Sustaining complex aerospace systems
Keith Button’s article in the March issue, “Wringing out the risks,” is a good read and I recommend it. However, I would like to add a bit of engineering philosophy rarely discussed: Long-lived complex systems are kept viable by detecting new, emerging failure modes with sufficient lead time ahead of the needed actions.
The sustainment phase of any complex system has several unique characteristics. For instance, the baseline shifts from “design” to “war-fighter expectations,” or sometimes called a “capabilities baseline.” Also, schedules shift from meeting initial operational capability or other critical milestones to determining the correct schedule to mitigate emerging risks lead time from impact. There are more, but the most important to this article is the shift from a FRACAS [failure reporting, analysis, and corrective action system] program in production, to a Closed Loop Failure Analysis contract with your repair depots.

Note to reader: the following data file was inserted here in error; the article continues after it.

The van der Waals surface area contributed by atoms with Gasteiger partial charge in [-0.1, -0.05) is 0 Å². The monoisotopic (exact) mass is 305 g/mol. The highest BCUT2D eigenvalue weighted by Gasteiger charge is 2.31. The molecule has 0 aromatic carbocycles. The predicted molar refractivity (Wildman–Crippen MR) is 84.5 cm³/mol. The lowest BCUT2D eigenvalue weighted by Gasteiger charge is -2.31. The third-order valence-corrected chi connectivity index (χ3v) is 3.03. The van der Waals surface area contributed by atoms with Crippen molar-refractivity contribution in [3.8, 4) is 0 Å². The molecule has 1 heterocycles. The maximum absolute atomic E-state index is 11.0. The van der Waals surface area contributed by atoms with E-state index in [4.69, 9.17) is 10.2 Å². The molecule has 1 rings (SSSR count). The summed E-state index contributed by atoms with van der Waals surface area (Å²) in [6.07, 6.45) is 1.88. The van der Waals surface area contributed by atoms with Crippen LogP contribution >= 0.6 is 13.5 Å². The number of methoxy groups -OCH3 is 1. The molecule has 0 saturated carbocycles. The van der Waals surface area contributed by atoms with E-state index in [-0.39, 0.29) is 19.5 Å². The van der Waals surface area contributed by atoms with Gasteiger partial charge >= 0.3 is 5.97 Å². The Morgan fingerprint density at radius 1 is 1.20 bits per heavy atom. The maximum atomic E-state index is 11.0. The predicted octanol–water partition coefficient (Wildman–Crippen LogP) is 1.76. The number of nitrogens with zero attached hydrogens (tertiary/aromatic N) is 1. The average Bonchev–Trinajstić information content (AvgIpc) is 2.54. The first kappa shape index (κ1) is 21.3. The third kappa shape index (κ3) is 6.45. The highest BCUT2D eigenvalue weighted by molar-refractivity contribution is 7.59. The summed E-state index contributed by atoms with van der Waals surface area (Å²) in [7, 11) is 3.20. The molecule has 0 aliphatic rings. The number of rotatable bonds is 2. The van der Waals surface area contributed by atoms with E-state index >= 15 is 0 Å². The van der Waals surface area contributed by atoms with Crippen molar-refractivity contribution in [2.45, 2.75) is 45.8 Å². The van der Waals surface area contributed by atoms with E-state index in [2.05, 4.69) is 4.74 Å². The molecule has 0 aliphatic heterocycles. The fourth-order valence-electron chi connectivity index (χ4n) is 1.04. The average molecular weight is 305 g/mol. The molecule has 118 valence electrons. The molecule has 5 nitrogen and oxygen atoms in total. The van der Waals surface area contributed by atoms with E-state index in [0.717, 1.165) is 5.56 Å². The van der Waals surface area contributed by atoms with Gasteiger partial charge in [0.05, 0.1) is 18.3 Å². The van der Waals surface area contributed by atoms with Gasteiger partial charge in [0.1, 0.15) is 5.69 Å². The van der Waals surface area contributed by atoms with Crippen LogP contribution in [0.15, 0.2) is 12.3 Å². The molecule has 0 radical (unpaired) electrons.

Left to nominal, repair depots must focus on efficient production and speedy throughput. Important data about how your system is changing over time gets lost. A contract between the depot and the sustaining organization directs their efforts to discover emerging failure modes never dreamed of when the FMEAs [failure modes and effects analyses] were being written. The models discussed in the article can be updated with this new information. Aggressively going after this information was one way the U.S. Air Force and its contractors kept the Minuteman 3 meeting its mission for six decades despite only a few test flights per year. My role in the intercontinental ballistic missile team before I retired was defense contractor systems engineer.
If improving sustainment for all complex systems appeals to you, join our AIAA Complex Sustainment Community of Interest on AIAA’s Engage collaboration platform (engage.aiaa.org).
Charles T. Vono